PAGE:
As Local Officials Await State Guidance, Legislators Voice Concerns About Fall Schooling


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According to the Connecticut Department of Education, the 33 lowest performing school districts – known as Alliance Districts – also have had the least student engagement since schools across Connecticut were forced to close in mid-March to slow the spread of COVID-19. 

Complicating their mission, Alliance Districts also serve a disproportionate share of Connecticut’s “English Learners.”

Every school in Connecticut, public and private, has its own COVID-10 story, some adapting to remote education with relative ease and others with more than 10 percent of students failing to participate at all in distance learning programs.

As districts plan reopening for summer school and fall classes, local school officials have received guidance from the state for summer school opening July 6, but they have not yet received official guidance for how the state will organize classes in the fall, or address these disparities.

As a result, school districts are beginning to estimate additional expenses for the 2020-21 school year, but still lack sufficient guidance to make reliable estimates.

At a meeting of the state legislature’s Appropriations Committee on Friday, a number of legislators voiced the concerns of local superintendents that it would be unrealistic, if not impossible, to reopen on guidance carried over from the fall.

“Superintendents are very concerned about the social distancing component of doing this,” said Senator Cathy Osten, D-Sprague, and co-chair of the committee. “On a bus right now they may only fit seven or eight children and that might mean a bus needs to make seven trips, there just aren’t enough buses or time to do that.”

State Commissioner of Education, Miguel Cardona, assured legislators that his department was accounting for the cost to local districts as state health and safety requirements are developed for the fall. 

Cardona said that he was hopeful — given a downward trend of COVID cases and restrictions on social distancing loosening — that guidelines for the fall would not be nearly as stringent for fall classes.

“Predicting out for late August is very difficult,” Cardona said. “We are developing a plan that takes advantage of the successes we’ve been having … but there are no easy answers. There are no answers that are going to be free of concern, frustration and inconveniences.”

Cardona said that when fall guidelines are released in the next two weeks, the rules will attempt to balance statewide public health efforts with ample leeway for school districts to make the best decisions for their communities based on local concerns.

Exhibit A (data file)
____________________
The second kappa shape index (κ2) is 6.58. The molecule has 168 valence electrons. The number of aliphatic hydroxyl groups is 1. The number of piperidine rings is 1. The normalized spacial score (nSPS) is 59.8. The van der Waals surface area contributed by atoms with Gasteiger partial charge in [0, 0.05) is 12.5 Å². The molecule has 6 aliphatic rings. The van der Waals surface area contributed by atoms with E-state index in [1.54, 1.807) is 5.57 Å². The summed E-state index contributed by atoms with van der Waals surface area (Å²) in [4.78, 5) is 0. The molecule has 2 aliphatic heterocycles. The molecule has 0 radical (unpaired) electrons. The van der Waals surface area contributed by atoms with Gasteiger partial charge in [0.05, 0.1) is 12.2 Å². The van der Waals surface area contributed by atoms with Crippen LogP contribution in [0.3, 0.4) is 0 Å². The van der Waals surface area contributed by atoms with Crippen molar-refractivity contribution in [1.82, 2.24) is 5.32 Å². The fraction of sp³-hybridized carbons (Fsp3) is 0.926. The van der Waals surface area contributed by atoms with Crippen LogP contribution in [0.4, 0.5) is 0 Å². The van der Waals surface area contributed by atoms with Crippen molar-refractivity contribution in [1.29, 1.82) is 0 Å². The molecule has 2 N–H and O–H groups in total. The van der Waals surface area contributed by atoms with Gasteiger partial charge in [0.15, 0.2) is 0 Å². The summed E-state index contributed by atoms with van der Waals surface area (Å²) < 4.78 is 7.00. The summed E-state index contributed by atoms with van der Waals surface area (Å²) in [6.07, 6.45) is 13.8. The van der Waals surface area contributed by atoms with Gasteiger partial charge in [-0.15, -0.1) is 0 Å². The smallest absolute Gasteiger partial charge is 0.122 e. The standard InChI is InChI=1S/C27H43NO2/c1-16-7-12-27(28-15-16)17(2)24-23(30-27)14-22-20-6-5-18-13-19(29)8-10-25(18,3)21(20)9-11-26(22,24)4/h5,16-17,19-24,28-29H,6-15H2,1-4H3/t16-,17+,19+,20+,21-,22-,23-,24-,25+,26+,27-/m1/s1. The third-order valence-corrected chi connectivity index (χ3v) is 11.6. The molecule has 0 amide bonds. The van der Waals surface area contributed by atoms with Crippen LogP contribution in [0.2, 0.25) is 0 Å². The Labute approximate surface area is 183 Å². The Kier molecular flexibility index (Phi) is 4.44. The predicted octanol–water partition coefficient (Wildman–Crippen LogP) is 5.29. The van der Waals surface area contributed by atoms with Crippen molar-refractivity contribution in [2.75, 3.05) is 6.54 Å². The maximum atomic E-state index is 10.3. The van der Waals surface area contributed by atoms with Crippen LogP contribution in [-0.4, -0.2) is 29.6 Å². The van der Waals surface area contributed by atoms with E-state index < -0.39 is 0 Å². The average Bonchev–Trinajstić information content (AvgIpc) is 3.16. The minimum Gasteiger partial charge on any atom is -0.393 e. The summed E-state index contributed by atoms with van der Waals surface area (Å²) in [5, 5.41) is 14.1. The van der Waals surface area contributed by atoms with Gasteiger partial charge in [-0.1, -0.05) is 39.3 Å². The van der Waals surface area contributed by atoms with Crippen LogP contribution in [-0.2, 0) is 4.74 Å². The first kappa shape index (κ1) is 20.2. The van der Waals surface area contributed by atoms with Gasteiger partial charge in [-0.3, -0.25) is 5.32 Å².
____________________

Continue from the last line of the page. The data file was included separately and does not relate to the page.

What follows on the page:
“The districts are going to be the ones who can come up with the details, they know their district best, one size really doesn’t fit all,” Cardona assured legislators, while cautioning that “the state’s role in this process is to provide guidance on how to safely reopen with some expectations for what districts should be doing. We don’t want precautionary measures to be inconsistent.”  

The current assumption, according to Cardona, is that guidelines will allow for as much in-classroom learning as possible. He could not say, however, whether districts would be required to reopen classrooms in the fall.

State Rep. Kathleen McCarty, R-Waterford, ranking member on Appropriations, asked whether the state could fulfill its obligations to ensure equitable education given this flexibility.

“Is there going to be an equity issue across the state then since we know in-person is best?” McCarty asked. “What is the legal rendering on this? Could some really be open and some be closed.”

While not answering McCarty directly, Cardona said that the idea was to have as much in-classroom education as possible.

“Our expectation will be that, where possible, we are educating our children in-person while building confidence and health and safety parameters,” he said.

One idea under consideration is that high school education could continue remotely and that kindergarten through eighth grade students could then be spread out into smaller class sizes with increased social distance.

Some legislators, including State Rep. Toni Walker, D-New Haven, have urged the department to reconsider.

“I would rather have younger kids stay home, than have high school kids stay home. People have a false sense of maturity for high school kids,” said Walker. “The number of students that actually became engaged in the process of distance learning was horrifically low. We are going to have a group of kids that are not academically trained to move forward into higher education and employment. I want you to keep that in your thoughts as you go forward.”

State officials say that one thing is certain, if a second wave of COVID-19 forces districts to close in the fall, the state Department of Education will be better prepared with online resources for schools and families.

“If closing does happen, we need to make sure we are not scrambling again,” Cardona assured legislators.

Local school districts are organizing reopening committees while they wait for concrete guidance from the state. 

Lyme-Old Lyme’s first meeting on reopening will be held on Wednesday, June 24. Region 4 schools — serving Essex, Chester and Deep River — have already started meeting and will convene regularly in June.